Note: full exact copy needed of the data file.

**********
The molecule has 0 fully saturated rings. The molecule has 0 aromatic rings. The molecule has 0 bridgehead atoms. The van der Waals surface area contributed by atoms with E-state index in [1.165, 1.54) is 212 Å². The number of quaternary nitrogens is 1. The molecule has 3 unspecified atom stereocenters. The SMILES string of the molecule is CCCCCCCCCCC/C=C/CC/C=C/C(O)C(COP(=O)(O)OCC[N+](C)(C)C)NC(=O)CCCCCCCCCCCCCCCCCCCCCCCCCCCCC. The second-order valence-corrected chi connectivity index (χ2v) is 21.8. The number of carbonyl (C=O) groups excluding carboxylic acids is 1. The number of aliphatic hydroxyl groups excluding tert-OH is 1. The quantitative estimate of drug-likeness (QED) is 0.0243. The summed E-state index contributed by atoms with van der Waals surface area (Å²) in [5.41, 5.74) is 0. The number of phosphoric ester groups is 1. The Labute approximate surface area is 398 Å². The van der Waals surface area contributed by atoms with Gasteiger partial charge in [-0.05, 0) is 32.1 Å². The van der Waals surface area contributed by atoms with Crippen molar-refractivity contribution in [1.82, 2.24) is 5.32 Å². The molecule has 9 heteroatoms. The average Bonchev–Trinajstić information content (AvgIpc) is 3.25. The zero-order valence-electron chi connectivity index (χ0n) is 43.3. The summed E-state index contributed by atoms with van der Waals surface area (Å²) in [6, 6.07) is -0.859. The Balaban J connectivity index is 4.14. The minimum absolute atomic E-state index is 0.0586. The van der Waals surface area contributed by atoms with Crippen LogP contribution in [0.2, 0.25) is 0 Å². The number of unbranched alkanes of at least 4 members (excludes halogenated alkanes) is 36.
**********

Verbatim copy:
The molecule has 0 fully saturated rings. The molecule has 0 aromatic rings. The molecule has 0 bridgehead atoms. The van der Waals surface area contributed by atoms with E-state index in [1.165, 1.54) is 212 Å². The number of quaternary nitrogens is 1. The molecule has 3 unspecified atom stereocenters. The SMILES string of the molecule is CCCCCCCCCCC/C=C/CC/C=C/C(O)C(COP(=O)(O)OCC[N+](C)(C)C)NC(=O)CCCCCCCCCCCCCCCCCCCCCCCCCCCCC. The second-order valence-corrected chi connectivity index (χ2v) is 21.8. The number of carbonyl (C=O) groups excluding carboxylic acids is 1. The number of aliphatic hydroxyl groups excluding tert-OH is 1. The quantitative estimate of drug-likeness (QED) is 0.0243. The summed E-state index contributed by atoms with van der Waals surface area (Å²) in [5.41, 5.74) is 0. The number of phosphoric ester groups is 1. The Labute approximate surface area is 398 Å². The van der Waals surface area contributed by atoms with Gasteiger partial charge in [-0.05, 0) is 32.1 Å². The van der Waals surface area contributed by atoms with Crippen molar-refractivity contribution in [1.82, 2.24) is 5.32 Å². The molecule has 9 heteroatoms. The average Bonchev–Trinajstić information content (AvgIpc) is 3.25. The zero-order valence-electron chi connectivity index (χ0n) is 43.3. The summed E-state index contributed by atoms with van der Waals surface area (Å²) in [6, 6.07) is -0.859. The Balaban J connectivity index is 4.14. The minimum absolute atomic E-state index is 0.0586. The van der Waals surface area contributed by atoms with Crippen LogP contribution in [0.2, 0.25) is 0 Å². The number of unbranched alkanes of at least 4 members (excludes halogenated alkanes) is 36.